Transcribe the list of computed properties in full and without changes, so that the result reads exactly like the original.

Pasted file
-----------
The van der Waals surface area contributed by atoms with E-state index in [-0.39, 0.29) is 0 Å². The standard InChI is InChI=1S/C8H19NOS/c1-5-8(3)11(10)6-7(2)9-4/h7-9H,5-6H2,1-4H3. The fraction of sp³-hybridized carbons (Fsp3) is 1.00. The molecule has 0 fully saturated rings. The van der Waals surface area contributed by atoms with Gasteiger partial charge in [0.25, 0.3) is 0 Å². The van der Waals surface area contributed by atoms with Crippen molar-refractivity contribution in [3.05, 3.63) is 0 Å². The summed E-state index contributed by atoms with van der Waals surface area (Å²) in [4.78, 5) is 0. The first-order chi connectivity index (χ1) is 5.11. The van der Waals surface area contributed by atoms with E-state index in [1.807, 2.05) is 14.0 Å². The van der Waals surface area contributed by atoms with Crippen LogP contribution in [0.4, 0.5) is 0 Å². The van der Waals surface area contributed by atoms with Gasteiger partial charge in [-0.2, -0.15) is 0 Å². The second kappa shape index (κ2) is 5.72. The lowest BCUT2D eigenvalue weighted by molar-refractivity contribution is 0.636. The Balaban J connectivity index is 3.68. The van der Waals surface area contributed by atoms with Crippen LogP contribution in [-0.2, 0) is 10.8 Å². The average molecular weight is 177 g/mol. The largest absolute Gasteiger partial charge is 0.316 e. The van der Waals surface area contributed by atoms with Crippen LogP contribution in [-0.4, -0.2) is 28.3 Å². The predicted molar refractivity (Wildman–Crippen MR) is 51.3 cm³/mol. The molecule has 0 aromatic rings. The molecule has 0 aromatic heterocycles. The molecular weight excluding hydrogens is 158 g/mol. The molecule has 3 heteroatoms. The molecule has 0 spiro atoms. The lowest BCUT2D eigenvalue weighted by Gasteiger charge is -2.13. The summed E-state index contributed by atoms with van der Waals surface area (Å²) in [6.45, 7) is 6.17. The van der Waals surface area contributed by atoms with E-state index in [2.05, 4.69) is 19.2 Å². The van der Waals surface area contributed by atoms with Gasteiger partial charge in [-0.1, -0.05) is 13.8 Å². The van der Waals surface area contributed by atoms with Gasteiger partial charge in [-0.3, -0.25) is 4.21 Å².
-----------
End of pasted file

The van der Waals surface area contributed by atoms with E-state index in [-0.39, 0.29) is 0 Å². The standard InChI is InChI=1S/C8H19NOS/c1-5-8(3)11(10)6-7(2)9-4/h7-9H,5-6H2,1-4H3. The fraction of sp³-hybridized carbons (Fsp3) is 1.00. The molecule has 0 fully saturated rings. The van der Waals surface area contributed by atoms with Gasteiger partial charge in [0.25, 0.3) is 0 Å². The van der Waals surface area contributed by atoms with Crippen molar-refractivity contribution in [3.05, 3.63) is 0 Å². The summed E-state index contributed by atoms with van der Waals surface area (Å²) in [4.78, 5) is 0. The first-order chi connectivity index (χ1) is 5.11. The van der Waals surface area contributed by atoms with E-state index in [1.807, 2.05) is 14.0 Å². The van der Waals surface area contributed by atoms with Crippen LogP contribution in [0.4, 0.5) is 0 Å². The van der Waals surface area contributed by atoms with Gasteiger partial charge in [-0.2, -0.15) is 0 Å². The second kappa shape index (κ2) is 5.72. The lowest BCUT2D eigenvalue weighted by molar-refractivity contribution is 0.636. The Balaban J connectivity index is 3.68. The van der Waals surface area contributed by atoms with Crippen LogP contribution in [-0.2, 0) is 10.8 Å². The average molecular weight is 177 g/mol. The largest absolute Gasteiger partial charge is 0.316 e. The van der Waals surface area contributed by atoms with Crippen LogP contribution in [-0.4, -0.2) is 28.3 Å². The predicted molar refractivity (Wildman–Crippen MR) is 51.3 cm³/mol. The molecule has 0 aromatic rings. The molecule has 0 aromatic heterocycles. The molecular weight excluding hydrogens is 158 g/mol. The molecule has 3 heteroatoms. The molecule has 0 spiro atoms. The lowest BCUT2D eigenvalue weighted by Gasteiger charge is -2.13. The summed E-state index contributed by atoms with van der Waals surface area (Å²) in [6.45, 7) is 6.17. The van der Waals surface area contributed by atoms with E-state index in [2.05, 4.69) is 19.2 Å². The van der Waals surface area contributed by atoms with Gasteiger partial charge in [-0.1, -0.05) is 13.8 Å². The van der Waals surface area contributed by atoms with Gasteiger partial charge in [-0.3, -0.25) is 4.21 Å².